Two Minutes:Seven Series Novel Book 6

By: Dannika Dark


After years of living abroad, Maizy returns home to the only family she’s ever known—a pack of wolves. When she confronts her childhood watchdog to see where they stand, his resentment leaves her uncertain about where she really belongs.

Behind Denver’s charming smile is a tragic past—one that’s made his wolf savage and unpredictable. Only Maizy has been able to tame that darkness, and when they’re reunited after many years apart, he no longer sees a child he once protected. She’s captivating and intelligent—a woman with the world at her fingertips and two suitors offering more than he ever could.

Torn between two worlds, Maizy must choose how her fairy tale ends. Tragedy, murder, passion, and imprisonment all collide with a heart-stopping twist.

Book 6

Two princes.

Two worlds.

And a fate sealed in two minutes.


“What are you doing, kiddo?” Denver asked.

Melody’s head poked up from the front of the sofa, a mischievous smile accenting her expression. “Um, nothing?” she replied, her voice uncertain, arm wedged behind the seat.

Denver planted his fists on his hips, pretending to give her a scathing look. But he knew what she was searching for: money. While the pack had plenty of funds, they also taught their children the value of earning their keep. Melody was fourteen with a crazy sense of style and an addiction to clothes, and that hobby depleted her funds fairly quickly. She used to spend hours sewing by hand until Izzy finally broke down and bought her a sewing machine. When she was little, she’d often mismatched her clothes. But as she aged, the pack began to notice her talent—an ability to make something ordinary stand out. A couple of her friends from the neighboring packs had even paid her to design their jackets and customize their sneakers.

Melody pulled her arm free from the cushion and wiped crumbs off her wrist, the milky-green eyes she’d inherited from Jericho filled with guilt.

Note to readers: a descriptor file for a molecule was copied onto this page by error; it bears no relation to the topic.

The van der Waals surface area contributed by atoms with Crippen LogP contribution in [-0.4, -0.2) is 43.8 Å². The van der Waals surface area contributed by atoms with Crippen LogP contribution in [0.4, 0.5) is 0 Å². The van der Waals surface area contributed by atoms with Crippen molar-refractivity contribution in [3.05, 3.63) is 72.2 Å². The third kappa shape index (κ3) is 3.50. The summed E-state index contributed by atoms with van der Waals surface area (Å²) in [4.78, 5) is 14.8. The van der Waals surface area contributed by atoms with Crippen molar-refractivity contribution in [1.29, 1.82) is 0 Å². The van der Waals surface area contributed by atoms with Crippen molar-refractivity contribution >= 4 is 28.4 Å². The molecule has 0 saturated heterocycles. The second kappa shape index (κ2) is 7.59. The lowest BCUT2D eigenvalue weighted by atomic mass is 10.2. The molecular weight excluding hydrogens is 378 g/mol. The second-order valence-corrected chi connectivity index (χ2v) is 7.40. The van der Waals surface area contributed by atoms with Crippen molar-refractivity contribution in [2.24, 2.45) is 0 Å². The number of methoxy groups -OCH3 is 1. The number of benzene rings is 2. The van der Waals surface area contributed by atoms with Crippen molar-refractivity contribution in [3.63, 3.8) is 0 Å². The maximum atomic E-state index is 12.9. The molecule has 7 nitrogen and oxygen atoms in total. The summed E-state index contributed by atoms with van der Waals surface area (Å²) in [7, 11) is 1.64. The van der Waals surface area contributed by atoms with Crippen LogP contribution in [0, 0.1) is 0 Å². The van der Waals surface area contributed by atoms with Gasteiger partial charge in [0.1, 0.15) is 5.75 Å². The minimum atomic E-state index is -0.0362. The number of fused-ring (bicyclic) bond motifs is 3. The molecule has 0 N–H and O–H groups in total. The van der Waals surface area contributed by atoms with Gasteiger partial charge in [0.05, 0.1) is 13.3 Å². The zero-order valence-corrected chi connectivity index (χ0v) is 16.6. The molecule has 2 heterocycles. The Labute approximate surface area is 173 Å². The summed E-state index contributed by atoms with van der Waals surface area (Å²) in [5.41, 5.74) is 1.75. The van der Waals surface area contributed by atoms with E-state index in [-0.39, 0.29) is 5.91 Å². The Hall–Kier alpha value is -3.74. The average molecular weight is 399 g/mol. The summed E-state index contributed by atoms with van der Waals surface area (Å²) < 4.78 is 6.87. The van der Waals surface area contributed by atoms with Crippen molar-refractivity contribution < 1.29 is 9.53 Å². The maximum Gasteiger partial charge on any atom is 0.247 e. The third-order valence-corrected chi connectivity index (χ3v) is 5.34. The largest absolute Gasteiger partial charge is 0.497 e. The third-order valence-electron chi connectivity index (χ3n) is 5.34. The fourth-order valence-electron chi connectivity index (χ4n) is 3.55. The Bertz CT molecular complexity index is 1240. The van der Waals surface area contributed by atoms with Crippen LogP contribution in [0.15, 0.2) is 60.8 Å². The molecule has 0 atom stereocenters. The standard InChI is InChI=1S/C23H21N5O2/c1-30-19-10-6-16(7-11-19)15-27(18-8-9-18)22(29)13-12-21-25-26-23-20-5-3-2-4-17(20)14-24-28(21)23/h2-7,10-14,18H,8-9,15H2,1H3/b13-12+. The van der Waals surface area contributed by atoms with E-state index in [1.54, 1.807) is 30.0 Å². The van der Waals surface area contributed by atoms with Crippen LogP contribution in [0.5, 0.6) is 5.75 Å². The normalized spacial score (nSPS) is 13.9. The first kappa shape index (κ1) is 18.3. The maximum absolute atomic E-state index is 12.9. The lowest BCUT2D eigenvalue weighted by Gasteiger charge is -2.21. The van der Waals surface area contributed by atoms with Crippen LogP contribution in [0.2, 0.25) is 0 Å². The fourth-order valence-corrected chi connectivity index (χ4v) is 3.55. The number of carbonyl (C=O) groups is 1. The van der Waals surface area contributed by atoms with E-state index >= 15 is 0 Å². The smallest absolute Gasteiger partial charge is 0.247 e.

Denver paced forward and flattened his hands on the armrest of the sofa. “If you’re going to look for spare change, you need to dig deep. Aus likes hanging his legs over the edge, which means his ass is tucked against the armrest, not the center cushions.”

Everyone knew Austin always carried change in his pockets.

A smile beamed across her face, and she threaded her hair away from her eyes. Melody’s razor-cut hair reached her shoulders to give her an edgy look, similar to the way April sometimes styled hers except Mel’s was all one length. Sometimes she borrowed Jericho’s hair dye and lightened a few strands of her brown hair as he did.

“Learn from the master,” Denver said, pulling the cuff of his short sleeve over his shoulder and holding up his arm as if he were about to perform surgery. He reached deep into the crevice of the sofa—that realm where deep cleaning was nearly impossible—feeling all the grit and crumbly evidence that had accumulated during the past fifteen years of living in the Weston house. He snatched his hand back and put eighty-five cents in her palm—along with a dust bunny from hell. After a little more searching, he found a total of four dollars and fifty-two cents.

“What about the other side?” she suggested.

Denver performed the same maneuver, cramming his hands in godforsaken places that no hand was meant to go. He recovered some Skittles, a toothpick, a few candy wrappers, a broken crayon, and something butt-nasty that looked like an old piece of dried meat.

“Sweet! Thanks, Uncle Denver.” Melody counted out the additional coins he’d found.

“I don’t know how much you’re going to get with that.” He gave her a cursory glance before rooting his hand beneath the cushion.

She shrugged, and her custom-painted sneakers squeaked on the wood floor. “I don’t need that much. It’s just for accessories, and I can usually find something el cheapo in the craft store.”

After Melody flew out of the room, Denver straightened his back, fist tight around a small object. When he opened his fingers, he looked down at a tiny plastic princess in a pink dress. Melody had never liked dolls, and the twin boys sure didn’t. He turned the tiny toy between his fingers.

Naya sauntered in, little black hairs clinging to her white shorts. She cuddled her new five-month-old kitten against her neck and lavished him with kisses. “Want to pet the baby?”

Denver stepped back. “That thing ain’t normal. I thought after Sparkles died you weren’t going to get another cat.”

“Her name was Misha,” Naya said with annoyance. “And a five-year grieving period is sufficient. A pet isn’t a novelty. They don’t have anyone else to look out for them.” She wiggled her nose from the black hairs that were stuck to her lipstick.